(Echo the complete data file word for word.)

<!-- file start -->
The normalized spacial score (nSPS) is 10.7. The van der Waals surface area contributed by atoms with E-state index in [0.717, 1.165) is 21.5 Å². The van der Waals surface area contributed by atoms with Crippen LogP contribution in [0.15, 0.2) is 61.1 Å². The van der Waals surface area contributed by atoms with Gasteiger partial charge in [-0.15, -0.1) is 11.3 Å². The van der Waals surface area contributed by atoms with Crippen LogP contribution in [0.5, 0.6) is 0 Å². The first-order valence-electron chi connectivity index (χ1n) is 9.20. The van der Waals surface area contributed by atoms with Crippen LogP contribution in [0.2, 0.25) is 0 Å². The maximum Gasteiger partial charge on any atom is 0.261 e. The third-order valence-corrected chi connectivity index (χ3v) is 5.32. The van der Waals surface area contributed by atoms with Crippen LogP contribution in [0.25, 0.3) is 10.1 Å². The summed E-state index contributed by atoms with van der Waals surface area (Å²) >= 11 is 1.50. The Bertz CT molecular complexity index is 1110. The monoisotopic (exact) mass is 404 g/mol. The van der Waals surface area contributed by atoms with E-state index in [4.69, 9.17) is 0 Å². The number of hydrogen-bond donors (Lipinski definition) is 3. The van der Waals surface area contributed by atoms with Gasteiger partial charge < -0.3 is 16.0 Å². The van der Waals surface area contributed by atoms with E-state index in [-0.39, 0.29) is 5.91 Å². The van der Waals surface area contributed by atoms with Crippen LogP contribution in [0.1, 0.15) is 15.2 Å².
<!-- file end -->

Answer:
The normalized spacial score (nSPS) is 10.7. The van der Waals surface area contributed by atoms with E-state index in [0.717, 1.165) is 21.5 Å². The van der Waals surface area contributed by atoms with Crippen LogP contribution in [0.15, 0.2) is 61.1 Å². The van der Waals surface area contributed by atoms with Gasteiger partial charge in [-0.15, -0.1) is 11.3 Å². The van der Waals surface area contributed by atoms with Crippen LogP contribution in [0.5, 0.6) is 0 Å². The first-order valence-electron chi connectivity index (χ1n) is 9.20. The van der Waals surface area contributed by atoms with Crippen LogP contribution in [0.2, 0.25) is 0 Å². The maximum Gasteiger partial charge on any atom is 0.261 e. The third-order valence-corrected chi connectivity index (χ3v) is 5.32. The van der Waals surface area contributed by atoms with Crippen LogP contribution in [0.25, 0.3) is 10.1 Å². The summed E-state index contributed by atoms with van der Waals surface area (Å²) >= 11 is 1.50. The Bertz CT molecular complexity index is 1110. The monoisotopic (exact) mass is 404 g/mol. The van der Waals surface area contributed by atoms with E-state index in [4.69, 9.17) is 0 Å². The number of hydrogen-bond donors (Lipinski definition) is 3. The van der Waals surface area contributed by atoms with Gasteiger partial charge < -0.3 is 16.0 Å². The van der Waals surface area contributed by atoms with E-state index in [-0.39, 0.29) is 5.91 Å². The van der Waals surface area contributed by atoms with Crippen LogP contribution in [0.1, 0.15) is 15.2 Å².